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KrisEnergy latest O&G firm to flag possible debt strain

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Upstream oil and gas firm KrisEnergy, which like failed Swiber Holdings counts DBS as its primary lender, suffered a US$25 million quarterly loss and warned of possible stress on some debt covenants amid "one of the most severe downturns" in the industry in nearly four decades.


UPSTREAM oil and gas firm KrisEnergy, which like failed Swiber Holdings counts DBS as its primary lender, suffered a US$25 million quarterly loss and warned of possible stress on some debt covenants amid "one of the most severe downturns" in the industry in nearly four decades.

The timing of the announcement, so close after the widely-chronicled troubles facing offshore marine firm Swiber group - where DBS has a S$700 million exposure - heightened the bearish mood in the oil and gas space, fanning concerns that the oil shock could claim more victims here.

KrisEnergy, a South-east Asian-focused firm majority owned by Keppel Corp, saw its S$130 million notes due June 2017 fall just below 80 cents on the dollar late Monday morning versus the 89.55 cents it was traded at on July 28, Bloomberg reported.

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Its shares fell 0.3 Singapore cent or 2.4 per cent to finish at a low of 12.1 Singapore cents on Monday, down 65 per cent from a 52-week high of 37 Singapore cents reached ten months ago. At this level, the counter has lost 27 per cent this year.

In a note accompanying the company's latest results release, KrisEnergy interim chief executive Jeffrey MacDonald said: "A little over two years ago, oil prices began their descent into what is one of the most severe downturns I have seen in my 38 years in the exploration and production (E&P) industry.

"Market volatility and the low oil price environment, coupled with general negative sentiment towards the oil and gas sector, have put a strain on revenues and our share price, which, in turn, has greatly reduced our ability to access capital."

The firm, which has another S$200 million debt paper due in August 2018, swung into the red for the second quarter ended June 2016 from a profit of US$9.6 million a year ago. Revenue more than doubled to US$30.7 million from US$11.6 million as crude oil sales increased and despite a fall in average realised selling prices.

"No one expected oil prices to go so low. (But) we have been prudent... everything we have control over, we have managed to reduce," KrisEnergy chief financial officer Kiran Raj told The Business Times.

The firm has slashed jobs by 25 per cent.

Although it guided in February for a US$50.8 million capex this year - the lowest annual budget since its inception seven years ago - it has now raised its planned capex to US$83 million, still way lower than the US$225 million spent in 2015. The revision is mainly due to the group's working interest share in Block A Aceh gas development in Indonesia.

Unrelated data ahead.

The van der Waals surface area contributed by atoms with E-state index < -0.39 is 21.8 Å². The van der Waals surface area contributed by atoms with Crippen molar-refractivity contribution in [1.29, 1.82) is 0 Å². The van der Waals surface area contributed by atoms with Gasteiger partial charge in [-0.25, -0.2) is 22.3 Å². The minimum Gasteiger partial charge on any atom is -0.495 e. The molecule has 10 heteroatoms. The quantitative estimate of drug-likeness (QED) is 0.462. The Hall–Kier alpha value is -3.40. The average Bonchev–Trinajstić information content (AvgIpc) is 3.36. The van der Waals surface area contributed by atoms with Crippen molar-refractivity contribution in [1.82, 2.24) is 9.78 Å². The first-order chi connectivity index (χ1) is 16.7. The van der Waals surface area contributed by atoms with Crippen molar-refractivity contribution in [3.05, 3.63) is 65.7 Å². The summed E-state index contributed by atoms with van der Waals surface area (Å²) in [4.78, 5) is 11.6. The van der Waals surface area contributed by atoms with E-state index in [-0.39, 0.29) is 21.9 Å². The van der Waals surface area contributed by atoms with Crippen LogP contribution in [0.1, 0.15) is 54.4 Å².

Pressure is mounting for the firm which only a year ago, raised US$120.1 million net from a rights issue, the bulk of which has already been spent, largely on capex, as of end 2015. As a result of the cash call, Keppel Corp, via wholly-owned Devan International, which originally owned 20 per cent of KrisEnergy and raised this to 31.4 per cent after completing a call option and cornerstone exercise pre-2013 initial public offering, emerged as majority owner with a 40.1 per cent stake.

With some of its debt covenants displaying stress, as gleaned from its quarterly tests, KrisEnergy is sussing out several options: equity or equity-linked issues, refinancing or asset divestment. The assets up for sale, said Mr Raj, could include any in its portfolio of 19 contract areas that spans five countries including Indonesia, Thailand and Cambodia.

The company's debt warning may not be a shock to bondholders. Last November, it "went to market" to seek - and it received - bondholders' nod to amend the trust deed to provide it "headroom" and "flexibility" to manage the challenging cycle.

Mr Raj said: "They (the notes) are ten months away from now. We want to address the repayment or refinancing scenario. We already took the precautionary step to meet with bondholders (last November).

"We engaged them earlier rather than later given the downward pressures. We don't see the benefit of doing that retrospectively."

Access to capital could be a dilemma as risk-averse lenders steer clear from players in the hard hit sector. KrisEnergy's own experience with its two-year US$108.3 million revolving credit facility (RCF) provided by HSBC, ANZ and the Commonwealth Bank of Australia which was extended for one more year in March this year and then few months later, transferred to DBS in end June is proof.

"It was always our intention to refinance the debt given the onerous elements," said Mr Raj.

"We could have done that before we extended the RCF but for the first time in all our careers, we saw two banks remove themselves from a binding term sheet citing material adverse change," he added, referring to a new and larger credit facility that failed to materialise.

Thanks to its affiliation with Keppel, according to Mr Raj, the firm found an opportunity with DBS, which waived the onerous elements imposed by the previous lenders and upsized the facility to US$148.3 million.

"Keppel has been supportive every step of the way. They came in as pre-IPO investors. Then (came through) at the IPO and later, for the rights issue. We sleep better at night because of them," said Mr MacDonald.